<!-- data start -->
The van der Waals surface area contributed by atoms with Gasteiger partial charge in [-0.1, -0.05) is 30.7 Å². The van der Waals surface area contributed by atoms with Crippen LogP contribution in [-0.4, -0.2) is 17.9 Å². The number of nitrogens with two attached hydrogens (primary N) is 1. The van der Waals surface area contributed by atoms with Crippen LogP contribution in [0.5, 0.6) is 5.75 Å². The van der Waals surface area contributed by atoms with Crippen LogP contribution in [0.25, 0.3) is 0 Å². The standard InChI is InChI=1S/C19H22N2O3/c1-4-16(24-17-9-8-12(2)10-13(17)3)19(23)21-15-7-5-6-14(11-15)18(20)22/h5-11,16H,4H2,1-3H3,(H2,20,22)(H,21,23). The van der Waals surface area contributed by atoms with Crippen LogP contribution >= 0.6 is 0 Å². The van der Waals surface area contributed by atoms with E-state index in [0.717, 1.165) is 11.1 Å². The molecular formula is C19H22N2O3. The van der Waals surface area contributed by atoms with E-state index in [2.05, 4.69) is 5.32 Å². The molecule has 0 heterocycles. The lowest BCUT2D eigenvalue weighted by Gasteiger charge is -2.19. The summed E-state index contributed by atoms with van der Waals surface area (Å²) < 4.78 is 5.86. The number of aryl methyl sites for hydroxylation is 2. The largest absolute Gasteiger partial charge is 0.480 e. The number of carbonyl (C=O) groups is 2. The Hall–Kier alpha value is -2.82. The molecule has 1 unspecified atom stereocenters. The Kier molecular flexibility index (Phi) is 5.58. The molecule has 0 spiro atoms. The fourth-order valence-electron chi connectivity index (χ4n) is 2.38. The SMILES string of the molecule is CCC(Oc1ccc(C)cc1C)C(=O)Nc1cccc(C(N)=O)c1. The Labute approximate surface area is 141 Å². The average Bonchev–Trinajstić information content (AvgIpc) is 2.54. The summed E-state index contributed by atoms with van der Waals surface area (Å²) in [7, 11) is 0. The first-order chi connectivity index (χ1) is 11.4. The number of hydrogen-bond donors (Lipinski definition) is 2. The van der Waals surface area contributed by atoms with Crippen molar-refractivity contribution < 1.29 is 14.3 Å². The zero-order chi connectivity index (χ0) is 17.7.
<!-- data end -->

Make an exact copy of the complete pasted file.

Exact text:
The van der Waals surface area contributed by atoms with Gasteiger partial charge in [-0.1, -0.05) is 30.7 Å². The van der Waals surface area contributed by atoms with Crippen LogP contribution in [-0.4, -0.2) is 17.9 Å². The number of nitrogens with two attached hydrogens (primary N) is 1. The van der Waals surface area contributed by atoms with Crippen LogP contribution in [0.5, 0.6) is 5.75 Å². The van der Waals surface area contributed by atoms with Crippen LogP contribution in [0.25, 0.3) is 0 Å². The standard InChI is InChI=1S/C19H22N2O3/c1-4-16(24-17-9-8-12(2)10-13(17)3)19(23)21-15-7-5-6-14(11-15)18(20)22/h5-11,16H,4H2,1-3H3,(H2,20,22)(H,21,23). The van der Waals surface area contributed by atoms with Crippen LogP contribution >= 0.6 is 0 Å². The van der Waals surface area contributed by atoms with E-state index in [0.717, 1.165) is 11.1 Å². The molecular formula is C19H22N2O3. The van der Waals surface area contributed by atoms with E-state index in [2.05, 4.69) is 5.32 Å². The molecule has 0 heterocycles. The lowest BCUT2D eigenvalue weighted by Gasteiger charge is -2.19. The summed E-state index contributed by atoms with van der Waals surface area (Å²) < 4.78 is 5.86. The number of aryl methyl sites for hydroxylation is 2. The largest absolute Gasteiger partial charge is 0.480 e. The number of carbonyl (C=O) groups is 2. The Hall–Kier alpha value is -2.82. The molecule has 1 unspecified atom stereocenters. The Kier molecular flexibility index (Phi) is 5.58. The molecule has 0 spiro atoms. The fourth-order valence-electron chi connectivity index (χ4n) is 2.38. The SMILES string of the molecule is CCC(Oc1ccc(C)cc1C)C(=O)Nc1cccc(C(N)=O)c1. The Labute approximate surface area is 141 Å². The average Bonchev–Trinajstić information content (AvgIpc) is 2.54. The summed E-state index contributed by atoms with van der Waals surface area (Å²) in [7, 11) is 0. The first-order chi connectivity index (χ1) is 11.4. The number of hydrogen-bond donors (Lipinski definition) is 2. The van der Waals surface area contributed by atoms with Crippen molar-refractivity contribution < 1.29 is 14.3 Å². The zero-order chi connectivity index (χ0) is 17.7.